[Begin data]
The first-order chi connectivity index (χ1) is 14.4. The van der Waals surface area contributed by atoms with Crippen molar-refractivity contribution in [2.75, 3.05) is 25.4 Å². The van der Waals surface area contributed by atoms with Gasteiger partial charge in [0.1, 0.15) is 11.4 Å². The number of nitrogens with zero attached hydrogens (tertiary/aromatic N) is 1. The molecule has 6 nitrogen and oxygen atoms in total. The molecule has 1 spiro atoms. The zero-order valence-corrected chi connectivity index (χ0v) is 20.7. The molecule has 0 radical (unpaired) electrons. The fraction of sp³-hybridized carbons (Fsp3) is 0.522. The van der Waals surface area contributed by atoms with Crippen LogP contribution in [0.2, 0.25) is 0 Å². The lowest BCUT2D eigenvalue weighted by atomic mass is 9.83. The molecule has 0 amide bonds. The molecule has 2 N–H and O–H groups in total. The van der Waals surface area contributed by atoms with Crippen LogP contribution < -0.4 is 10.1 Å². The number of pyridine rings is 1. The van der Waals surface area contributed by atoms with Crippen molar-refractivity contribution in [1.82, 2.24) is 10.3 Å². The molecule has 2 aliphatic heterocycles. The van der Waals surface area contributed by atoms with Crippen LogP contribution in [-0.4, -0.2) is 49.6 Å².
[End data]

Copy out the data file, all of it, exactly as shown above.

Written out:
The first-order chi connectivity index (χ1) is 14.4. The van der Waals surface area contributed by atoms with Crippen molar-refractivity contribution in [2.75, 3.05) is 25.4 Å². The van der Waals surface area contributed by atoms with Gasteiger partial charge in [0.1, 0.15) is 11.4 Å². The number of nitrogens with zero attached hydrogens (tertiary/aromatic N) is 1. The molecule has 6 nitrogen and oxygen atoms in total. The molecule has 1 spiro atoms. The zero-order valence-corrected chi connectivity index (χ0v) is 20.7. The molecule has 0 radical (unpaired) electrons. The fraction of sp³-hybridized carbons (Fsp3) is 0.522. The van der Waals surface area contributed by atoms with Crippen LogP contribution in [0.2, 0.25) is 0 Å². The lowest BCUT2D eigenvalue weighted by atomic mass is 9.83. The molecule has 0 amide bonds. The molecule has 2 N–H and O–H groups in total. The van der Waals surface area contributed by atoms with Crippen LogP contribution < -0.4 is 10.1 Å². The number of pyridine rings is 1. The van der Waals surface area contributed by atoms with Crippen molar-refractivity contribution in [1.82, 2.24) is 10.3 Å². The molecule has 2 aliphatic heterocycles. The van der Waals surface area contributed by atoms with Crippen LogP contribution in [-0.4, -0.2) is 49.6 Å².